Today on Inside Automotive, we welcome Andy Mayers, Lender Solution Strategist at Dealertrack, part of Cox Automotive’s family of automotive brands, to help us understand how lenders are approaching digital transitions in the auto industry. Currently, more than 85% of new car purchases and 54% of used car purchases require some form of lending, so it’s critical that car dealers and lenders know how to work together, especially as we transition more and more to digital processes.
Dealertrack has found that auto lenders are trying to adapt and move toward automated and digital-focused strategies. In 2021, many vehicle transactions moved online and moved up the funnel outside of the dealership. So, auto lenders are now trying to figure out how to support and fuel the auto finance economy in this digital age. They’re aiming to eliminate the back and forth that goes on between a traditional F&I manager, the buyer, and an underwriter. Automations can be leveraged to reduce this time and energy spent.
|Related: Dealertrack DMS’s Michael Panozzo on how to best empower your accounting department|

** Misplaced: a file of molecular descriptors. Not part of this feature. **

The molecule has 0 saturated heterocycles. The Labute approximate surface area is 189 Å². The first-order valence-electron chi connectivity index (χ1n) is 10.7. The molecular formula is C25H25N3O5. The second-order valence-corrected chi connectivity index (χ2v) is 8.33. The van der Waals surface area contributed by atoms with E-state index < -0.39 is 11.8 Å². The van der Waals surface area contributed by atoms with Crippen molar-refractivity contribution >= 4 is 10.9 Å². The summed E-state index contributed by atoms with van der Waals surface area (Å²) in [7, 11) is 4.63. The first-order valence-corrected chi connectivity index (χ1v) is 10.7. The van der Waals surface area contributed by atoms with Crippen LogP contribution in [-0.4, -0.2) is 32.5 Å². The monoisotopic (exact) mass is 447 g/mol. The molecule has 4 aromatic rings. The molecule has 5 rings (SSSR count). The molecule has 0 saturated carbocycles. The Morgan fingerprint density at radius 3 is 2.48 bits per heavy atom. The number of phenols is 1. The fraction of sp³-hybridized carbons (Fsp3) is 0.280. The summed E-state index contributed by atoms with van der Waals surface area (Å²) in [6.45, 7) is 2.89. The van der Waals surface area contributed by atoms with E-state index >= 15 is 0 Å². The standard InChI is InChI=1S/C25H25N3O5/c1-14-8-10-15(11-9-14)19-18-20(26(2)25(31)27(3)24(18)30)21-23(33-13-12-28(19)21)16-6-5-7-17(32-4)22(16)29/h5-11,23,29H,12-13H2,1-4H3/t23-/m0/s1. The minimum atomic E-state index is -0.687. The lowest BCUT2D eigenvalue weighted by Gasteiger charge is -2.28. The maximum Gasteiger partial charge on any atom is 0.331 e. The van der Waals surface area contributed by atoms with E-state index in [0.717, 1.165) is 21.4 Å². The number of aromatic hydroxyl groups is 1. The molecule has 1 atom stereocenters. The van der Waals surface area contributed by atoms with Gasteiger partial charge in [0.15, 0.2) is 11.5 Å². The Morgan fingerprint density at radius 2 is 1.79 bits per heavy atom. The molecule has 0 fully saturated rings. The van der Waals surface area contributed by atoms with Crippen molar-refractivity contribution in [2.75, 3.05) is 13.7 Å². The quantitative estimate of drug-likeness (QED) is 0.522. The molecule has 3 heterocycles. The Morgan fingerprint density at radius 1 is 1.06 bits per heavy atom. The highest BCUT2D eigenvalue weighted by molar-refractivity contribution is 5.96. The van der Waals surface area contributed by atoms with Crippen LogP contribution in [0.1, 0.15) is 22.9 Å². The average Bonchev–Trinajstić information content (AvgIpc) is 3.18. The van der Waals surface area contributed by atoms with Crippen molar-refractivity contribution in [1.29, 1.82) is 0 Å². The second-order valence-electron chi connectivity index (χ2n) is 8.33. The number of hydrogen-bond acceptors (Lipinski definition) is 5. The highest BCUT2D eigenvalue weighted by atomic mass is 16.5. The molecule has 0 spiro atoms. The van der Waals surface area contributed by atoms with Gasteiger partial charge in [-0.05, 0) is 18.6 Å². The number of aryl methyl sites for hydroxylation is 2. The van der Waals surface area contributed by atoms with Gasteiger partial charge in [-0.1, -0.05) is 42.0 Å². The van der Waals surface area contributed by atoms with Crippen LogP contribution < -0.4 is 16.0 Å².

Mayers says there are a few best practices he recommends to achieve this. The first is providing alternative deal structures. For the online experience, you want to be able to provide a consumer or the dealer, multiple decision responses. When they’re shopping for a car, the consumer might not know exactly how much money they want to put down on a vehicle. They might change their mind, so try to get multiple approval options all at once in preparation. Let the consumer know the flexible options they have. Customers also want to sign contracts remotely, so lenders need to be able to support digital contracting and e-signatures. Lastly, give the consumer the ability to send information to a lender for validation in advance.
These practices all but eliminate the need for face-to-face interaction, if that is what the customer desires. Once the contract is correct, ensure the documents that are associated with it like aftermarket products, agreements, and insurance co-signer notices are all captured and properly prepared. Digital contracting ensures that the consumer is informed exactly where to sign. Combined with the ability to validate the information, lenders can have confidence that the contract package they receive is actually a contract.
To learn more, visit Dealertrack here.
Did you enjoy this interview with Andy Mayers? Please share your thoughts, comments, or questions regarding this topic by submitting a letter to the editor here, or connect with us at firstname.lastname@example.org.